Appeal from decree of Orphans' Court of Chester County, No. 166 of 1962, in re estate of John Rutledge Larendon, deceased.
Jerome J. Shestack, with him Michael R. Gardner, and Schnader, Harrison, Segal & Lewis, for appellant.
William H. Rivoir, Jr., in propria persona, with him Joseph G. Manta, Robert S. Gawthrop, Jr., and LaBrum & Doak, and Gawthrop & Greenwood, for appellee.
Bell, C. J., Jones, Cohen, Eagen, O'Brien, Roberts and Pomeroy, JJ. Opinion by Mr. Justice Pomeroy. Dissenting Opinion by Mr. Chief Justice Bell. Dissenting Opinion by Mr. Justice Cohen.
On August 1, 1960, Robert B. Dalton and John R. Larendon purchased certain tracts of land situated in Chester County and the improvements thereon (hereinafter "the property"), taking title thereto as joint tenants with the right of survivorship. On December 7, 1960, Larendon died in California where he was domiciled; following trial by jury in the Superior Court of the State of California, in and for the County of San Diego, Dalton was convicted of having murdered Larendon, and his conviction was affirmed on appeal by the California District Court of Appeal, Fourth Appellate District.
Subsequent to the death of Larendon, but prior to Dalton's conviction, judgment in favor of one M. H. Eastburn was entered against Dalton in Chester County. After intervening proceedings not here relevant, a writ of execution based on the aforesaid judgment issued out of the Chester County Court of Common Pleas,
and appellant Isadore Dresner purchased Dalton's interest in the property at a sheriff's sale held on March 18, 1966. Thereafter, having been denied possession of the property by the ancillary administrator of Larendon's estate (appellee herein),*fn1 Dresner sought a declaratory judgment in the court below as to the nature and extent of the interest in the property which Dalton had had and he (Dresner) had purchased. The lower court determined that the instant dispute was controlled by the terms of the Slayer's Act, Act of August 5, 1941, P.L. 816, § 1, 20 P.S. § 3441 (hereinafter "the Act"); that Dalton's interest in the property became a life interest in one-half of the property upon the death of Larendon; and that the estate of Larendon simultaneously became the owner of a fee interest in the other one-half of the property, together with a vested remainder interest in the other one-half of the property in which Dalton had a life estate. It thus followed, and the court so decreed, that Dresner's purchase was a life interest in one-half of the property, the interest being measured by Dalton's life. Upon reargument the court reaffirmed its original decision; this appeal followed.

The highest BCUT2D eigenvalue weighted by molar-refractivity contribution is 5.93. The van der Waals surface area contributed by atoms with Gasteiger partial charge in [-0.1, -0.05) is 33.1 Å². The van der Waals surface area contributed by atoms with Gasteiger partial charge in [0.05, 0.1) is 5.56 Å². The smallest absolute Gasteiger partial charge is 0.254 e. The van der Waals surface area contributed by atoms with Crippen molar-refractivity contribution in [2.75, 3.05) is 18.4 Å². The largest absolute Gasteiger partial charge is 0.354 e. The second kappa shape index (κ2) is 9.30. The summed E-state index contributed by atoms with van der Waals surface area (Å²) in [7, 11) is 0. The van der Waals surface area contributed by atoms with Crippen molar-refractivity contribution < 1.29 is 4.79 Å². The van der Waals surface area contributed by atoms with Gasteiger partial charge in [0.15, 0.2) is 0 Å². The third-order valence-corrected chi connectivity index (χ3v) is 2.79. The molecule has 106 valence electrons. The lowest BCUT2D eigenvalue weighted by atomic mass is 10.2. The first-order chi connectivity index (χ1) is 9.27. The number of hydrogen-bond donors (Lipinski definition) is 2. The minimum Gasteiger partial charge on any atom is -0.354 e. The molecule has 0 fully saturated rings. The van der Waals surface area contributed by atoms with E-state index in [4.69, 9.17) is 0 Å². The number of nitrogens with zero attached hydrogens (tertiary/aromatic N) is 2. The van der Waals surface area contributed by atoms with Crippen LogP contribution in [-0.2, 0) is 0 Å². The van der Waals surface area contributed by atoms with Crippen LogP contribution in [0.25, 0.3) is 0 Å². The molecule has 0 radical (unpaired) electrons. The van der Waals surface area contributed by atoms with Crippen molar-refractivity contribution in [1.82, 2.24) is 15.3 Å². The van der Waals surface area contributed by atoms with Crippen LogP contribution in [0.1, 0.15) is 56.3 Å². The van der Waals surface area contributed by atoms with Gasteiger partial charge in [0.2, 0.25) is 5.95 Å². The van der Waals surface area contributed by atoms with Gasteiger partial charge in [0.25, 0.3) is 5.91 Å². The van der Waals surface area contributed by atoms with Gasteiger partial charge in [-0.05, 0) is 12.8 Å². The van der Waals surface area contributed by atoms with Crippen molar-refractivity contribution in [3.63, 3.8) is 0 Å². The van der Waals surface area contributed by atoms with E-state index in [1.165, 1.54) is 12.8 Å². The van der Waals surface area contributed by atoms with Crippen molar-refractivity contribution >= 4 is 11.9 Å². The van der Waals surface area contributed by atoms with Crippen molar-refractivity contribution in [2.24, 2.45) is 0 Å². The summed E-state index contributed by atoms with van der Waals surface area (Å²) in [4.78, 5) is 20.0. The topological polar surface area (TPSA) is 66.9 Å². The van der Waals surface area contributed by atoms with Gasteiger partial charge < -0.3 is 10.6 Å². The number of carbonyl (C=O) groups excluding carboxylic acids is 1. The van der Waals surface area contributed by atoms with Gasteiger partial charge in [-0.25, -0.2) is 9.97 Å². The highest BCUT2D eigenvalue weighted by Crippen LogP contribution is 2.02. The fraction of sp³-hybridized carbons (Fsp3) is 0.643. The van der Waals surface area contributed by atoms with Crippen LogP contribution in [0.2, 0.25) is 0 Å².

The maxim that no one should be allowed to profit by his own wrong has long been a doctrine of the common law.*fn2 It is most frequently invoked in cases involving the succession of property from one slain to that person's slayer. That "the social interest served by refusing to permit the criminal to profit by his crime is greater than that served by the preservation and enforcement of legal rights of ownership"*fn3 is no longer
debated, but the resolution of specific cases without statutory guidance proved vexatious to common law courts. Pennsylvania's first statutory response to this problem came in the decedents' estates acts of 1917.*fn4 In 1936, Professor (now Dean) Wade proposed a model statute to resolve the many difficulties inherent in an ad hoc approach to the succession problem,*fn5 and in 1941 his model statute was substantially adopted in Pennsylvania in the form of the Slayer's Act, supra.*fn6 See Kravitz Estate, 418 Pa. 319, 322, 211 A.2d 443 (1965), and Comment, 46 Dickinson L. Rev. 99 (1942).
Application of the Slayer's Act to the case at hand necessitates some prior consideration of the purposes of the Act read as a whole. The intent of the Act is stated in Section 15 which provides that the "act shall not be considered penal in nature, but shall be construed broadly in order to effect the policy of this State that no person shall be allowed to profit by his own wrong, wherever committed." 20 P.S. § 3455. By its express terms, the Act attempts to insure that a person will not benefit from his ...